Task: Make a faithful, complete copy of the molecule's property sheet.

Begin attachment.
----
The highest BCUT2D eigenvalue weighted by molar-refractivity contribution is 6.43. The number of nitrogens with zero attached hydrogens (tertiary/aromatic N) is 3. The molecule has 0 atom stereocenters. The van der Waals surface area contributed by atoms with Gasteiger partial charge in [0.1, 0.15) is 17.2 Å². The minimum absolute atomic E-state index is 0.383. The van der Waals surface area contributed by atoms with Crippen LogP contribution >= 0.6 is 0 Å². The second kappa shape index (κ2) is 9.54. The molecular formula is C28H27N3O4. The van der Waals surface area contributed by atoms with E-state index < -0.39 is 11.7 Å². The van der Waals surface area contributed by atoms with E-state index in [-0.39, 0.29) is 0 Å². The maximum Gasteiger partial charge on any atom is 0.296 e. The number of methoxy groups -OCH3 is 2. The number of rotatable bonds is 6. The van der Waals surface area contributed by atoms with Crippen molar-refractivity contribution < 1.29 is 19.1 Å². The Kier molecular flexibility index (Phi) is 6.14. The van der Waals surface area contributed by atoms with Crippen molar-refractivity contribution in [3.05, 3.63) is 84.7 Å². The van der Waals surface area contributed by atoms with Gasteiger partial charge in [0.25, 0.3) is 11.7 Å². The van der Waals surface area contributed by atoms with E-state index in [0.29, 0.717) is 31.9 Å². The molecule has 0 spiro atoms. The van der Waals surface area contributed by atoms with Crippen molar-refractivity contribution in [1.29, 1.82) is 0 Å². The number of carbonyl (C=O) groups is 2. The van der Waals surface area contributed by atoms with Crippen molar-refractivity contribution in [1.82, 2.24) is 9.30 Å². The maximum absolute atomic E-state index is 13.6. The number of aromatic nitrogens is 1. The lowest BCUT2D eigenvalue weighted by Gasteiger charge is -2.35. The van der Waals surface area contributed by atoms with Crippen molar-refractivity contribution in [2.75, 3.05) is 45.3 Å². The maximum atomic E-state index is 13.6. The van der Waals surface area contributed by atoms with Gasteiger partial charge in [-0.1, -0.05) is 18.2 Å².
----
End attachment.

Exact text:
The highest BCUT2D eigenvalue weighted by molar-refractivity contribution is 6.43. The number of nitrogens with zero attached hydrogens (tertiary/aromatic N) is 3. The molecule has 0 atom stereocenters. The van der Waals surface area contributed by atoms with Gasteiger partial charge in [0.1, 0.15) is 17.2 Å². The minimum absolute atomic E-state index is 0.383. The van der Waals surface area contributed by atoms with Crippen LogP contribution >= 0.6 is 0 Å². The second kappa shape index (κ2) is 9.54. The molecular formula is C28H27N3O4. The van der Waals surface area contributed by atoms with E-state index < -0.39 is 11.7 Å². The van der Waals surface area contributed by atoms with E-state index in [-0.39, 0.29) is 0 Å². The maximum Gasteiger partial charge on any atom is 0.296 e. The number of methoxy groups -OCH3 is 2. The number of rotatable bonds is 6. The van der Waals surface area contributed by atoms with Crippen molar-refractivity contribution < 1.29 is 19.1 Å². The Kier molecular flexibility index (Phi) is 6.14. The van der Waals surface area contributed by atoms with Crippen molar-refractivity contribution in [3.05, 3.63) is 84.7 Å². The van der Waals surface area contributed by atoms with Gasteiger partial charge in [0.25, 0.3) is 11.7 Å². The van der Waals surface area contributed by atoms with E-state index in [0.29, 0.717) is 31.9 Å². The molecule has 0 spiro atoms. The van der Waals surface area contributed by atoms with Crippen molar-refractivity contribution in [1.29, 1.82) is 0 Å². The number of carbonyl (C=O) groups is 2. The van der Waals surface area contributed by atoms with Crippen molar-refractivity contribution in [1.82, 2.24) is 9.30 Å². The maximum absolute atomic E-state index is 13.6. The number of aromatic nitrogens is 1. The lowest BCUT2D eigenvalue weighted by Gasteiger charge is -2.35. The van der Waals surface area contributed by atoms with Crippen molar-refractivity contribution in [2.75, 3.05) is 45.3 Å². The maximum atomic E-state index is 13.6. The van der Waals surface area contributed by atoms with Gasteiger partial charge in [-0.1, -0.05) is 18.2 Å².